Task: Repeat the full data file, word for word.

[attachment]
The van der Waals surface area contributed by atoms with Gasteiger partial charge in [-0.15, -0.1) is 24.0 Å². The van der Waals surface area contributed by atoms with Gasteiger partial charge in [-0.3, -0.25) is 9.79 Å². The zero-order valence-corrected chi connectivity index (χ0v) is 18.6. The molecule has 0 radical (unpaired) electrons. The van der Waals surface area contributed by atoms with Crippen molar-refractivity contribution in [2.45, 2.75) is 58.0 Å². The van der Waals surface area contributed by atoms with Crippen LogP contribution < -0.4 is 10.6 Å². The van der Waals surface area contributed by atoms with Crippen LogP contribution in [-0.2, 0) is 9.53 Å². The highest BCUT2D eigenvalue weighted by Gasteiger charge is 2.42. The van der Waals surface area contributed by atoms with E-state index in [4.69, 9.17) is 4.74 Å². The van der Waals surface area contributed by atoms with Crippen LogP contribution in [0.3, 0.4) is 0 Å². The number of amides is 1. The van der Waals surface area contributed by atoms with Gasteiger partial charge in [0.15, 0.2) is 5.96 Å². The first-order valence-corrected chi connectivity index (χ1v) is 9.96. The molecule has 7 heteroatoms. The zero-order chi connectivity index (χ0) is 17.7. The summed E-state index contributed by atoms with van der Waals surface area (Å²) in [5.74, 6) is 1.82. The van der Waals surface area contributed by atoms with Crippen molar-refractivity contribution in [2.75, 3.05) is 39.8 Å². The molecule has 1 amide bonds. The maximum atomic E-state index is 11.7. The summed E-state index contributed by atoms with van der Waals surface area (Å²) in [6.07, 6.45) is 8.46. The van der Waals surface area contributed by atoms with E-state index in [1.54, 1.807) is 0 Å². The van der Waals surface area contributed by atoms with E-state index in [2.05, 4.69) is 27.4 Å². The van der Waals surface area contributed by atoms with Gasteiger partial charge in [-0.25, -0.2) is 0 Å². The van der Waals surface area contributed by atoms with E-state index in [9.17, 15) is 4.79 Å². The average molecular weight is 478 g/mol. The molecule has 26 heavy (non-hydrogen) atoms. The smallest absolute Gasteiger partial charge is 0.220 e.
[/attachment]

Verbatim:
The van der Waals surface area contributed by atoms with Gasteiger partial charge in [-0.15, -0.1) is 24.0 Å². The van der Waals surface area contributed by atoms with Gasteiger partial charge in [-0.3, -0.25) is 9.79 Å². The zero-order valence-corrected chi connectivity index (χ0v) is 18.6. The molecule has 0 radical (unpaired) electrons. The van der Waals surface area contributed by atoms with Crippen molar-refractivity contribution in [2.45, 2.75) is 58.0 Å². The van der Waals surface area contributed by atoms with Crippen LogP contribution < -0.4 is 10.6 Å². The van der Waals surface area contributed by atoms with Crippen LogP contribution in [-0.2, 0) is 9.53 Å². The highest BCUT2D eigenvalue weighted by Gasteiger charge is 2.42. The van der Waals surface area contributed by atoms with E-state index in [4.69, 9.17) is 4.74 Å². The van der Waals surface area contributed by atoms with Crippen LogP contribution in [0.3, 0.4) is 0 Å². The number of amides is 1. The van der Waals surface area contributed by atoms with Gasteiger partial charge in [0.15, 0.2) is 5.96 Å². The first-order valence-corrected chi connectivity index (χ1v) is 9.96. The molecule has 7 heteroatoms. The zero-order chi connectivity index (χ0) is 17.7. The summed E-state index contributed by atoms with van der Waals surface area (Å²) in [5.74, 6) is 1.82. The van der Waals surface area contributed by atoms with Crippen molar-refractivity contribution in [2.75, 3.05) is 39.8 Å². The molecule has 1 amide bonds. The maximum atomic E-state index is 11.7. The summed E-state index contributed by atoms with van der Waals surface area (Å²) in [6.07, 6.45) is 8.46. The van der Waals surface area contributed by atoms with E-state index in [1.54, 1.807) is 0 Å². The van der Waals surface area contributed by atoms with E-state index in [2.05, 4.69) is 27.4 Å². The van der Waals surface area contributed by atoms with Gasteiger partial charge in [-0.25, -0.2) is 0 Å². The van der Waals surface area contributed by atoms with E-state index in [9.17, 15) is 4.79 Å². The average molecular weight is 478 g/mol. The molecule has 26 heavy (non-hydrogen) atoms. The smallest absolute Gasteiger partial charge is 0.220 e.